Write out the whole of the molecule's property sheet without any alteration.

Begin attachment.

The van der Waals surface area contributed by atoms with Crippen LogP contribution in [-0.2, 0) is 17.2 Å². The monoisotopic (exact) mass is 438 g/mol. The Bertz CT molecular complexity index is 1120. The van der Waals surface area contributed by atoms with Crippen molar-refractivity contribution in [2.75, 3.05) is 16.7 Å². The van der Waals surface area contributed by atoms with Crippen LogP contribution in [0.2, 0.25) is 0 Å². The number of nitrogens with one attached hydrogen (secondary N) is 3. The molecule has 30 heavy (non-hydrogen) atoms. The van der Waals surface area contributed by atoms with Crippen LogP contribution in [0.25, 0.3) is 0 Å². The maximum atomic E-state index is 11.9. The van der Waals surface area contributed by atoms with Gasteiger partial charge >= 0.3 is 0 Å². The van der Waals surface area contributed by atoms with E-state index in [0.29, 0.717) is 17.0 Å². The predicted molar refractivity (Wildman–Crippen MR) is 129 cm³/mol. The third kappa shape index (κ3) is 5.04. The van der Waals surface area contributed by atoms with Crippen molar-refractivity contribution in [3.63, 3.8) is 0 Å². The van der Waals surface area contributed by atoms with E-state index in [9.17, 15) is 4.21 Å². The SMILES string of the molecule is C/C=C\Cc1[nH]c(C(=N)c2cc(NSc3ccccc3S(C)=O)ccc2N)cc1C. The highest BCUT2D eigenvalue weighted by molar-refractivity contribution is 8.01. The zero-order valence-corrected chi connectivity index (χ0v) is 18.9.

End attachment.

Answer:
The van der Waals surface area contributed by atoms with Crippen LogP contribution in [-0.2, 0) is 17.2 Å². The monoisotopic (exact) mass is 438 g/mol. The Bertz CT molecular complexity index is 1120. The van der Waals surface area contributed by atoms with Crippen molar-refractivity contribution in [2.75, 3.05) is 16.7 Å². The van der Waals surface area contributed by atoms with Crippen LogP contribution in [0.2, 0.25) is 0 Å². The number of nitrogens with one attached hydrogen (secondary N) is 3. The molecule has 30 heavy (non-hydrogen) atoms. The van der Waals surface area contributed by atoms with Crippen LogP contribution in [0.25, 0.3) is 0 Å². The maximum atomic E-state index is 11.9. The van der Waals surface area contributed by atoms with Gasteiger partial charge >= 0.3 is 0 Å². The van der Waals surface area contributed by atoms with E-state index in [0.29, 0.717) is 17.0 Å². The predicted molar refractivity (Wildman–Crippen MR) is 129 cm³/mol. The third kappa shape index (κ3) is 5.04. The van der Waals surface area contributed by atoms with Crippen molar-refractivity contribution in [3.63, 3.8) is 0 Å². The van der Waals surface area contributed by atoms with E-state index in [9.17, 15) is 4.21 Å². The SMILES string of the molecule is C/C=C\Cc1[nH]c(C(=N)c2cc(NSc3ccccc3S(C)=O)ccc2N)cc1C. The highest BCUT2D eigenvalue weighted by molar-refractivity contribution is 8.01. The zero-order valence-corrected chi connectivity index (χ0v) is 18.9.